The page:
Questions tagged [phrase-request]

This tag is for questions seeking a phrase that fits a meaning. If you are looking for a word, or don't care, see the "word-request" tag too.

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2answers
30 views

How do I describe the phrase “It do can I”?

If I change “I can do it” to “it do can I” How do I describe this way of writing? I think “I wrote it backwards” or “I wrote it back to front” can be misleading as a mirror writing because it can mean ...
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3answers
23 views

third speed of the fan

I have a fan with three different levels of speed, level 3 being the fastest speed. How should I ask someone in English to turn on the fan so that it would be the third speed? I was thinking of "...
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1answer
44 views

What is the opposite of "earliest time" [closed]

I want to say When is the last possible time to start the program? I feel like there is a better way to put this in words. I know for the opposite I can say When is the earliest time to start the ...
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1answer
21 views

to come second best, but not in racing

Would it be natural in English to use "You came second best" applying it to a situation not related to physical running? For example, you are holding a list of one class' students' test's ...
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1answer
66 views

Can I say "Reduce costs by up to 50% less"?

I want to talk about an achievement and say that sometimes costs are reduced by 20%, sometimes by 50%. I created a solution to reduce costs by up to 50% less. How should I phrase this?
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1answer
30 views

What do you call (too) elaborate words and expressions?

What do you call (too) elaborate words and expressions? Like when you use literary words no one really uses or intricate comparisons (like, if you watched the TV series The Walking Dead, the way ...
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1answer
36 views

Is it correct to say "Vitamin C pills bubble up and dissolve when they are in the water"?

The market sells some Vitamin C pills and when you put it into a glass of water, it dissolves itself and causes tiny bubbles in the water as shown in the picture above. Is it correct to say "...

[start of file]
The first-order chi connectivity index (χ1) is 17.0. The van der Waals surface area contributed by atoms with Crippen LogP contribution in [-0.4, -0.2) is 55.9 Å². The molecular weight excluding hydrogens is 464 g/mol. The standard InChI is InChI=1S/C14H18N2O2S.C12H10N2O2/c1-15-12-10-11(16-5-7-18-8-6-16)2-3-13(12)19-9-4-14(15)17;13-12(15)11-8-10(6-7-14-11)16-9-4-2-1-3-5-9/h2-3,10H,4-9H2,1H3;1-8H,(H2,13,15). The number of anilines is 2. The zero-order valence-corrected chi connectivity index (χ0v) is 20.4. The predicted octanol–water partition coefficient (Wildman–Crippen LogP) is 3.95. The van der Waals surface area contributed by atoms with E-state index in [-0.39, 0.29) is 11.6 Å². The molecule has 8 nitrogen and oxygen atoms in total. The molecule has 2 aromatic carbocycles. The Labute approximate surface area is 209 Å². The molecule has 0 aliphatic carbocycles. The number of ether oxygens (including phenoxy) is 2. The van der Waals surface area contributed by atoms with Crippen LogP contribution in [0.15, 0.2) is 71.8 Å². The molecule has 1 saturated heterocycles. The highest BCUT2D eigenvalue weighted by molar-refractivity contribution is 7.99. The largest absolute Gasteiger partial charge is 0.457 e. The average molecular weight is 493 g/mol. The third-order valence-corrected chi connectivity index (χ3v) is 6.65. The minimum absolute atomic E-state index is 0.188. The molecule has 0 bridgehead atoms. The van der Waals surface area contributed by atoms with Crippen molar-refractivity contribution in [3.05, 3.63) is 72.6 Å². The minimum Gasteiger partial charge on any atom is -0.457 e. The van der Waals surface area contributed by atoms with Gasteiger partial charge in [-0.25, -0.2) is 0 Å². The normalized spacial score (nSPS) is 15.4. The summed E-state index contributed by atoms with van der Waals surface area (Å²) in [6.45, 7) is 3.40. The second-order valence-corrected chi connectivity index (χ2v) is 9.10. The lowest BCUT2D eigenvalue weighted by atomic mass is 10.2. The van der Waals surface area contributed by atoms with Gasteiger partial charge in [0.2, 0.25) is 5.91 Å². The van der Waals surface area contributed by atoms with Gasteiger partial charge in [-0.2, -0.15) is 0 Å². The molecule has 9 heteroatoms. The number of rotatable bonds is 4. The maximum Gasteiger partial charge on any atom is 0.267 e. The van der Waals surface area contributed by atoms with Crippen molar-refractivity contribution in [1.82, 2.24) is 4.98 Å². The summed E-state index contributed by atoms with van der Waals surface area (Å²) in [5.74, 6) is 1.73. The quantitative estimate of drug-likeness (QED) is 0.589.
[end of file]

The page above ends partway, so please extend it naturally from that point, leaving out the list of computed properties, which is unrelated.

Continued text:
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2answers
645 views

Word or phrase to describe people who work in think tanks / policy institutes?

Is there a word/term/phrase that specifically describes people who work in think tanks or policy institutes (doing socioeconomic research)? "Researchers" don't work for me since academics ...
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1answer
16 views

idiomatic English phrase for 'intuitive operation'

I have a new microwave. There are many commercial stickers on it advertising this newly-made model. Here is rough translation into English of some of the phrases from those stickers: 5 modes of ...
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1answer
33 views

What's the phrase that mean "eating without restriction"?

She let off loose after marrying him and gained 40 pounds. Is it let off loose or is it another phrase? I don't remember the phrase used to mean "eat without restriction". It was a slang I ...
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11answers
7k views

Is there an idiom that says not to change a perfectly good thing?

Is there an idiom/word/proverb that says not to change a perfectly good thing or something that works?
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1answer
29 views

How can I ask a question of somebody when I wonder where he or she was placed in the competition?

Under the circumstances where someone i know took part in a competition, an exam or a race and got the results which i don't know yet, I wonder where he or she was placed. So I might ask him or her a ...
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1answer
15 views

getting rid of "figures", "phenomena" and "features" in describing a common trend

I've noticed that in describing some common trends in English such nouns like "figure", "phenomenon" and "feature" are massively used. Is it possible to avoid using them ...
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1answer
16 views

What is the phrase used for a "theory of mine" or a "theory I made up or came up with"?

What is the phrase used for a "theory of mine" or a "theory I made up or came up with"? There's a phrase for this, but I don't remember what it was. Was it "pocket theory"...
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1answer
29 views

with urgency or urgently?

I believe my question refers to collocations and also to which is the most common way of saying that I will send a message alerting people that they have to solve a situation urgently. I've done some ...
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0answers
27 views

Is there a transitive phrasal verb for dance?

I am looking for a transitive phrasal verb that means "danced X dance" He spun out the Duck dance in front of everyone. I don't think spun out a dance is idiomatic. I am looking for ...
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0answers
31 views

Can "point-down" be used as an adverb even we don't see it in dictionaries?

I heard a native speaker say "put the knife point-down into the basket" when teaching people to put knives into a basket of a dish washer the right way. And he said "point-down" is ...